Irrigation and Fertilization
Provide the plants with a good soak after planting the garlic. It will accelerate the germination process if they’ve not already sprouted. If you provide a good layer (at least 1-2 inches) of mulch, less watering is required.
You may need to water every day during the growing season if it’s hot and not raining, but best practice is to check the soil under the mulch before watering. If the soil is dry, water immediately. The simplest rule for watering is to provide moisture when it is required, but as is the case with all root crops, you should ensure the soil doesn’t become waterlogged otherwise the garlic bulbs may rot.
Garlic needs a heavy amount of phosphorus for optimum bulb formation. You should start fertilizing after the emergence of the true leaves (about six weeks after planting). Bone meal fertilizer is ideal and should be applied every 3-4 weeks.
Alternatively, you can apply an all-purpose NPK fertilizer. But try to use one with a lower amount of nitrogen. It’s better to have applied nitrogen in the soil before planting the garlic.
Your mulching will help prevent the growth of weeds. Thereafter, if you notice any weeds, they should be easy to pull out by hand. If they are not, use a small hoe. Weeds act as a competitor in terms of water and nutrient uptake. So, regular weeding is very necessary.
Pests and Diseases Management
Cutworms, pink stalk borer, bulb mites, leaf miners, onion maggots and thrips are all common garlic pests.
You should check your garlic plants regularly. If you notice any sign of pest damage, spray with an organic pesticide as soon as possible. Neem oil, spinasod or pyrethrin containing pesticides are suitable for controlling garlic pests without resorting to toxic chemicals.
Brown rust, white bulb rot, pink root, leaf blight, neck rot and downy mildew are the major plant diseases that can affect garlic. Fungi are the causal organism of most of these diseases. If you notice green leaves are turning yellow, any spots on the leaves, collapsing tips or softened and necrotic necks, remove the affected plants gently and spray fungicide thoroughly onto the other plants around the affected ones.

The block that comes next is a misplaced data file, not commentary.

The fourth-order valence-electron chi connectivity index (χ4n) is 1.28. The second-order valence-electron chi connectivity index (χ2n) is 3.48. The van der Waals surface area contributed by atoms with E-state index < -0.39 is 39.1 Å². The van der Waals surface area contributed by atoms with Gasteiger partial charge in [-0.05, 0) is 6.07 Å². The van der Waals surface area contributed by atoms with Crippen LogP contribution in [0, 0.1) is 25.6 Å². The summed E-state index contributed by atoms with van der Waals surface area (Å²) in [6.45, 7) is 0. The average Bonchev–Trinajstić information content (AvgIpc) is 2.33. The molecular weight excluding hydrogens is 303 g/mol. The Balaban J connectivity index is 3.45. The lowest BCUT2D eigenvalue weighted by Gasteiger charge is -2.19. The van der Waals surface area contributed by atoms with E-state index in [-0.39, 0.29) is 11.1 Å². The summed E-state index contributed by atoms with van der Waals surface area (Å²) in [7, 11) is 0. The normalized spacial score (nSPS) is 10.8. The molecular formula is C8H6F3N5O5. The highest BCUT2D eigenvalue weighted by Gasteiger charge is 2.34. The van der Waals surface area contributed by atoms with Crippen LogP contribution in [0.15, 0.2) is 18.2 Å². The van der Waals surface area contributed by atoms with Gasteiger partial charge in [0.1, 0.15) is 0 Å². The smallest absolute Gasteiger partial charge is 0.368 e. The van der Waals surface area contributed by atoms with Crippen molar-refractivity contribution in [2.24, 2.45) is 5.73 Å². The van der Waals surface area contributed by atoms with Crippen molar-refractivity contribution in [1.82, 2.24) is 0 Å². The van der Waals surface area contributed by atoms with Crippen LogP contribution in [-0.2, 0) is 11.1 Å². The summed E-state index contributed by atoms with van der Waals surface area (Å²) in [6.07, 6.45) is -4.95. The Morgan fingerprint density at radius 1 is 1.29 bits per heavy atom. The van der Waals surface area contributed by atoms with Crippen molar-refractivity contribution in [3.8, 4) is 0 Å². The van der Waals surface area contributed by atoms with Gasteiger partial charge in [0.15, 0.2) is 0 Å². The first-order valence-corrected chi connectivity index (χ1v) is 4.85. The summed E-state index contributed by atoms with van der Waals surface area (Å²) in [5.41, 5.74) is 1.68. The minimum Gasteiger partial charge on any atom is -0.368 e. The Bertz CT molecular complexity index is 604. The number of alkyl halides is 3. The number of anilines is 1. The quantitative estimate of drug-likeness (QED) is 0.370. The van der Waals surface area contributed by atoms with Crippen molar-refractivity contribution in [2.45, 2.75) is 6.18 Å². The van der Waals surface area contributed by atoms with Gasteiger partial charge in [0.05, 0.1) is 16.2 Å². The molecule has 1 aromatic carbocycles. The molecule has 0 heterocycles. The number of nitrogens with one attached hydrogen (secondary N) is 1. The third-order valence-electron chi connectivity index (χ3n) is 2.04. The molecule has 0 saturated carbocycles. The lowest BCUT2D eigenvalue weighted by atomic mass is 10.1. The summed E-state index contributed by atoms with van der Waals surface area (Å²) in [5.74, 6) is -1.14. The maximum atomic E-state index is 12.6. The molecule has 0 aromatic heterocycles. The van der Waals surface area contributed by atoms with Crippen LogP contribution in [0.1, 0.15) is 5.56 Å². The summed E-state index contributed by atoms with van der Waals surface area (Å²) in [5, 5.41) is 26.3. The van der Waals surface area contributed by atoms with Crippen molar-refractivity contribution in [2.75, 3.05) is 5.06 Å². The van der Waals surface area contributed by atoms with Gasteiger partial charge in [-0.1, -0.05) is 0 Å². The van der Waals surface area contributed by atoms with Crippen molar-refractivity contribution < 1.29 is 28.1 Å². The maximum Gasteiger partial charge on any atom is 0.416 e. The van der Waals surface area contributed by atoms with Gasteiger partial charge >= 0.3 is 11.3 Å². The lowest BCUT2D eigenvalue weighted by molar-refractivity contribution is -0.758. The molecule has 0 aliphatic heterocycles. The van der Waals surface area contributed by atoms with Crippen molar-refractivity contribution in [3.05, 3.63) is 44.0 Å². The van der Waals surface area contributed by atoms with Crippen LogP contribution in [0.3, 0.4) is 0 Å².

Fungicides containing copper, sulfur, mancozeb and neem oil are recommended for garlic. It’s a good idea to apply fungicide as a preventive measure. That way you can keep your plants healthy before they get affected by fungi.
Alternatively, here are two homemade solutions that are useful for keeping garlic pests and diseases at bay:
1. Neem Oil Spray
This plant oil acts both as an insecticide and fungicide. To prepare neem oil spray, mix one tablespoon of neem oil, and ⅓ tablespoon (a few drops) of mild liquid soap into a liter of water and agitate well.
2. Sodium Bicarbonate Spray
This acts as a fungal spray. Mix in a tablespoonful of sodium bicarbonate (baking soda) into a liter of water and add a few drops of mild soap.
Caution: Always spray water onto the plants before applying any homemade or commercial insecticide or fungicide. And always spray in the early morning.
Some varieties of garlic may produce flower stalks. It’s best to remove these stalks (a process called ‘topping’) as that will improve the yield of the plants. Average bulb weights can be increased by up to 70 percent by removing any flower stalks soon after their development.
Harvesting the Garlic
Withered and yellowed leaves are the signs that the garlic is mature. Start harvesting when the leaf tops begin to dry, discolor and bend towards the ground. There is no harm done if you are late in harvesting, but early harvesting results in immature bulbs which tend to shrivel when cured.
Hand pulling is the best harvesting method of garlic. Use a fork or digger to loosen the soil and pull out the garlic by holding the neck.
Curing the Garlic
Curing or drying should be done before storing. Shake the garlic or brush the bulbs gently to remove any soil on them. Never wash the bulb with water. It can rot the garlic.
Tie 10 to 12 garlic stems together with twine and hang them in the coolest place you can find that is dark and well-ventilated area for 20-30 days. Once the roots, leaves and stems are dry, then the process is done. Try pressing the cloves – if they feel hard and firm, then they are cured well.
Storing the Garlic
After curing, take them down, and use a clean cloth or soft brush to clean the bulb of any remnants of dry soil. Don’t use a wet cloth. Then with sharp garden scissors cut the roots off, and also the stalk about an inch above the bulb.
Now put the garlic in a basket or bag that has good air circulation like a woven basket, wire mesh basket, or a reusable mesh bag.
Place the basket or hang the bag in a dark and ventilated space. Don’t store the garlic in wet or damp areas. Many people store the garlic in the refrigerator, but this is not the right way for long-term storage.
Store separately the biggest and healthiest bulbs for your next planting. That will help you to achieve healthy plants in the next growing season.